Oregon high school graduation rates need attention
Would you be willing to go through a job placement program that only promised two out of three of its clients a job?
How about placing a bet? Would you bet your entire future on an opportunity that only two out of three people actually benefit from?
In Portland, these questions are not merely hypothetical. Only 67 percent of high school students in Oregon graduate within four years. Portland faces a more daunting problem: only 59 percent of Portland high schoolers will graduate in four years.
Even fewer of these are likely to pursue higher education; roughly half of high school drop outs will not attend universities or pursue other degrees. In other words, Portland has a real problem on its hands.
Aside from facing a much lower average income than individuals with some sort of degree, high school drop outs have an increased likelihood of being unemployed. They also face a higher probability of engaging in criminal activities than their peers or facing problems with addiction.
The potential consequences of such a low graduation rate are severe enough that it has state leaders worried. Legislators and activists have been scrambling for a few years trying to figure out why Oregon’s graduation rates are so low.
It is particularly puzzling for some, especially when they examine the data. Certain districts do better than others – those with more funding and parental involvement tend to have slightly higher graduation rates. But then, there are anomalies.
Hood River Valley High School, for instance, has an 84 percent graduation rate—25 percent higher than Portland Public Schools. This is despite the fact that 58 percent of the student body comes from low-income backgrounds and many are the first in their families to earn a degree.
Experts searching for explanations for what makes a student likely to succeed in high school have found than higher levels of community involvement help a student make it to graduation. It is this attention that Hood River Valley High School excels at, while Portland Public Schools tend to lag.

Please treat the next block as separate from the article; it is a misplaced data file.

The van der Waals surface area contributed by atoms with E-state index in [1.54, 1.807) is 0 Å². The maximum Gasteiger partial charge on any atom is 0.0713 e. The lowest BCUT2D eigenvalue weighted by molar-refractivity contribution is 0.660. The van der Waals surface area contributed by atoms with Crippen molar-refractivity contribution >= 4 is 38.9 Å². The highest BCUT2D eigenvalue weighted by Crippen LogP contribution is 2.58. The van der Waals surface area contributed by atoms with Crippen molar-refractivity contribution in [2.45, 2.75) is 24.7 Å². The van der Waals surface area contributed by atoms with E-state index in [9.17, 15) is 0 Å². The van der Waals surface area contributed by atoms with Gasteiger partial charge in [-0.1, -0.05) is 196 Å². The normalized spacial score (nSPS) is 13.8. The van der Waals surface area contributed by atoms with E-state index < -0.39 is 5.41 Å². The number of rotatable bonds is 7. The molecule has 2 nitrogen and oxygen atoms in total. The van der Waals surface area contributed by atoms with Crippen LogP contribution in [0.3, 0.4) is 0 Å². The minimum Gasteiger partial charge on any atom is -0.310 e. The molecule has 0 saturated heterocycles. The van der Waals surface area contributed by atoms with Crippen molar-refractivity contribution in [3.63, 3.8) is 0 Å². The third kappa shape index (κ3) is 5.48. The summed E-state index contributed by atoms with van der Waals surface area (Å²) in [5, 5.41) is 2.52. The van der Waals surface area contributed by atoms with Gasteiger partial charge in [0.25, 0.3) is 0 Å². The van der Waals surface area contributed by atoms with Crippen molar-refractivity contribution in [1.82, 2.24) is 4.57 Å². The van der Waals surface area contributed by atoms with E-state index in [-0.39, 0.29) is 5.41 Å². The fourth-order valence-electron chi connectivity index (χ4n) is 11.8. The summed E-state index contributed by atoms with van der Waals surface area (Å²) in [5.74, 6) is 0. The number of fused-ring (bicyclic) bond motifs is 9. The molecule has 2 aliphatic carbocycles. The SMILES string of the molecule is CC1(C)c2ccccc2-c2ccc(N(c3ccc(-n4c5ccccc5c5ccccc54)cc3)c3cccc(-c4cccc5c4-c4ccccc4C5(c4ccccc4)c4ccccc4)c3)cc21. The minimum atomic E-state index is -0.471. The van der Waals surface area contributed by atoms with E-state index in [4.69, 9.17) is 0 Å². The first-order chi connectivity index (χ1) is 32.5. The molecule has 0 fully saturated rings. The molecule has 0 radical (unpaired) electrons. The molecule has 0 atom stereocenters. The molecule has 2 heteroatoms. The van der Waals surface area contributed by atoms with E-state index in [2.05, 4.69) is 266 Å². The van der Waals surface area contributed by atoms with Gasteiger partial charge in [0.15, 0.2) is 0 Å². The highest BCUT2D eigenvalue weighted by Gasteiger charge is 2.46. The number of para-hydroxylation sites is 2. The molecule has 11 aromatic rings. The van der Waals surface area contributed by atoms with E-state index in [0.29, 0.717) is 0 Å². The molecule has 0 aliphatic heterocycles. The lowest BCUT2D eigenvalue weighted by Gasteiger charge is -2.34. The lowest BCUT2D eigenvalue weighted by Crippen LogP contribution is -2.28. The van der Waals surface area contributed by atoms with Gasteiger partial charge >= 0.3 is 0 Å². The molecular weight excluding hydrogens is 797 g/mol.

Whereas the Hood River Valley High School staff, PTA, and school board members try to give attention to each student as he or she needs it, Portland Public Schools are overcrowded. They cannot afford to do this. These students are often overlooked as attention is focused on their more outwardly troubled or gifted classmates. With no one to turn to, it is easy for them to give up on school altogether.
Greater community involvement—passing legislation to improve conditions at these schools, forming better mentoring programs and integrating the curriculum of Portland Public Schools with the rest of Portland itself—is necessary to improve graduation rates.
And although we are a post-secondary institution, Portland State is a part of the same community. Students, staff and administration should form more outreach programs with Portland Public Schools.
Whether it is in the form of more university students mentoring high schoolers or PSU offering new practical classes for these teenagers at a low price (or—gasp!—free of charge), the university should step in to help.
Some might ask what the benefit would be for the university itself. A valid question. Once one has reached a university, what impetus is there to stay involved with high schools? Surely one should only move forward.
But higher high school graduation rates are likely to translate into higher university enrollment rates. And prospective students are likely to seek out a university they know will support them. Programs helping them reach a university education in the first place could make a college all that much more attractive to these students.
Of course, it’s naïve to think that this issue could be resolved easily. Even with intense community involvement, there are no guarantees that students will complete their education. There are always extenuating circumstances.
But the fact remains that the community around PSU faces a real problem. A 59 percent high school graduation rate is unacceptable. As an institution of higher education, it should fall to us to help prevent this from getting any worse, at the very least.
After all, an education is nothing to leave to chance—let alone a two in three chance.